From file "032_rcs" entitled "Marketing3.qxd" page 01
Credit: Courtesy Four Seasons Sunrooms From file "032_rcs" entitled "Marketing3.qxd" page 01

Hot enough for you? It probably was if you happened to be at the Minnesota State Fair in St. Paul last August. Anticipating the heat, employees of Renaissance Exteriors, a Twin Cities home improvement company, handed out roughly 5,000 fans to some of the 1.7 million people who poured through the 10-day event. The fans were photographs of a company-built Georgian conservatory, printed on heavy cardboard stock and stapled to a stick.

Conversation Piece Renaissance Exteriors, which specializes in Schuco Windows, James Hardy siding, GAF roofing systems, and Four Seasons Sunrooms, wrote some $867,000 worth of business from the 3,800 names generated from its marketing program at the fair. The company staffed its 20-foot-by-20-foot booth with three shifts of six company employees wearing khaki shorts and orange race car driver shirts. But it was the sticks that stuck. In people's minds, that is.

The idea seemed natural because every year a food vendor captures attention by putting some unconventional food item on a stick at the state fair. “It could be baked potatoes on a stick, walleye on a stick, or spaghetti on a stick,” company president Jeff Pattison says. So Renaissance designed its “sunroom on a stick” and had 10,000 made. Employees handed them out from the booth. “We'd say: ‘Sunroom on a stick. Would you like one?' People kind of looked confused,” Pattison says. “Like it was something you should eat.”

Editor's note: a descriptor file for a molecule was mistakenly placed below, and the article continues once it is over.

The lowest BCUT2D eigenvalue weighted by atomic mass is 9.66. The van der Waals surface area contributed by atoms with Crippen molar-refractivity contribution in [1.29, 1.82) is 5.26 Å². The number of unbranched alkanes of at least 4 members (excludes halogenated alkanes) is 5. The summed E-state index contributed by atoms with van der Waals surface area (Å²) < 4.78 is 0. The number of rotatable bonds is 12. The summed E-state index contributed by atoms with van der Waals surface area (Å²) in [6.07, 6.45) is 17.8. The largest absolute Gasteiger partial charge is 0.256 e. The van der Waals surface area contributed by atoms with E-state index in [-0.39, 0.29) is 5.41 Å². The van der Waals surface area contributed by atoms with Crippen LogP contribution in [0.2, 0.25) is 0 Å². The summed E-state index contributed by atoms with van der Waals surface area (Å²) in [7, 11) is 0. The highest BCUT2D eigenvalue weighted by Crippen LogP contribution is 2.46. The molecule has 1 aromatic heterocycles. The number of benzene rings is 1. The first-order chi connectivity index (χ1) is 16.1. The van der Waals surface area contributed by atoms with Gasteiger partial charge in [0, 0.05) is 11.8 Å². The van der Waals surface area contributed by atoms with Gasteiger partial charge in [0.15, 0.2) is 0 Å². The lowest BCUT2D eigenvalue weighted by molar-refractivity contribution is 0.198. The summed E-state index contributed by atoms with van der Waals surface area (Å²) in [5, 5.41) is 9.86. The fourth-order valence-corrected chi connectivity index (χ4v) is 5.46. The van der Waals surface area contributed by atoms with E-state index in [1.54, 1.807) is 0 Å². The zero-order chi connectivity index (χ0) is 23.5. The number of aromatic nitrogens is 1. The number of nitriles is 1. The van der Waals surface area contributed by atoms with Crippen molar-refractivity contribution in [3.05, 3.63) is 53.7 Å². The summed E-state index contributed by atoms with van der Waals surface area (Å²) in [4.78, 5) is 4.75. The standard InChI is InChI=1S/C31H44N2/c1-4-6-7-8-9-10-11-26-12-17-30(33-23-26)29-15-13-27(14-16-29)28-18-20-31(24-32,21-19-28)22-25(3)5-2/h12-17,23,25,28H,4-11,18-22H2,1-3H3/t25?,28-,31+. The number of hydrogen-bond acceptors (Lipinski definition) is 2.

In fact, the idea was to create a conversation piece, something different enough that fair-goers would take it back to their cars and maybe even return home with it.

Lessons Learned Pattison says that the “sunroom on a stick” helped turn the company's involvement in the state fair into a solid success, producing a per-lead marketing cost of about 2.5% on a marketing investment of $20,000.

He says he has two regrets: that the company printed too many (just 5,000 of the 10,000 were given away) and that the fans didn't have an 800 number printed on them to better track the lead flow. “Now,” he says, “we put a telephone number on every single thing we do — anything we can track and measure from a marketing standpoint.”